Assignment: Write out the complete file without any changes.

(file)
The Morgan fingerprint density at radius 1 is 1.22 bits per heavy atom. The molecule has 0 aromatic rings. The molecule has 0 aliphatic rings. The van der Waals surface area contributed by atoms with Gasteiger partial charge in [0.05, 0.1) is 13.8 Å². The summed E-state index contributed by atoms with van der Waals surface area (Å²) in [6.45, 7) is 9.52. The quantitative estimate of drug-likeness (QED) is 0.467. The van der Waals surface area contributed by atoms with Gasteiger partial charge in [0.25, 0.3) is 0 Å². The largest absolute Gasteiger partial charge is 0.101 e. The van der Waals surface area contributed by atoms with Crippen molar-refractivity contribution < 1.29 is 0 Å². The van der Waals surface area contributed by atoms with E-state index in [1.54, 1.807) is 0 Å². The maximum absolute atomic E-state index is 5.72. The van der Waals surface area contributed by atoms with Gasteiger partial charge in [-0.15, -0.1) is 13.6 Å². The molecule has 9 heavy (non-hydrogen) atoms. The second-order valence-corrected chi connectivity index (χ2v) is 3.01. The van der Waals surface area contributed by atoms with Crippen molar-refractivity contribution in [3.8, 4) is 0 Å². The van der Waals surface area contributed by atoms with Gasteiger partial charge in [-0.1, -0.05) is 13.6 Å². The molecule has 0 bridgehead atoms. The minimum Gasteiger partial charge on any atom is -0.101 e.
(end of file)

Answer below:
The Morgan fingerprint density at radius 1 is 1.22 bits per heavy atom. The molecule has 0 aromatic rings. The molecule has 0 aliphatic rings. The van der Waals surface area contributed by atoms with Gasteiger partial charge in [0.05, 0.1) is 13.8 Å². The summed E-state index contributed by atoms with van der Waals surface area (Å²) in [6.45, 7) is 9.52. The quantitative estimate of drug-likeness (QED) is 0.467. The van der Waals surface area contributed by atoms with Gasteiger partial charge in [0.25, 0.3) is 0 Å². The largest absolute Gasteiger partial charge is 0.101 e. The van der Waals surface area contributed by atoms with Crippen molar-refractivity contribution < 1.29 is 0 Å². The van der Waals surface area contributed by atoms with E-state index in [1.54, 1.807) is 0 Å². The maximum absolute atomic E-state index is 5.72. The van der Waals surface area contributed by atoms with Gasteiger partial charge in [-0.15, -0.1) is 13.6 Å². The molecule has 9 heavy (non-hydrogen) atoms. The second-order valence-corrected chi connectivity index (χ2v) is 3.01. The van der Waals surface area contributed by atoms with Crippen molar-refractivity contribution in [3.8, 4) is 0 Å². The van der Waals surface area contributed by atoms with Gasteiger partial charge in [-0.1, -0.05) is 13.6 Å². The molecule has 0 bridgehead atoms. The minimum Gasteiger partial charge on any atom is -0.101 e.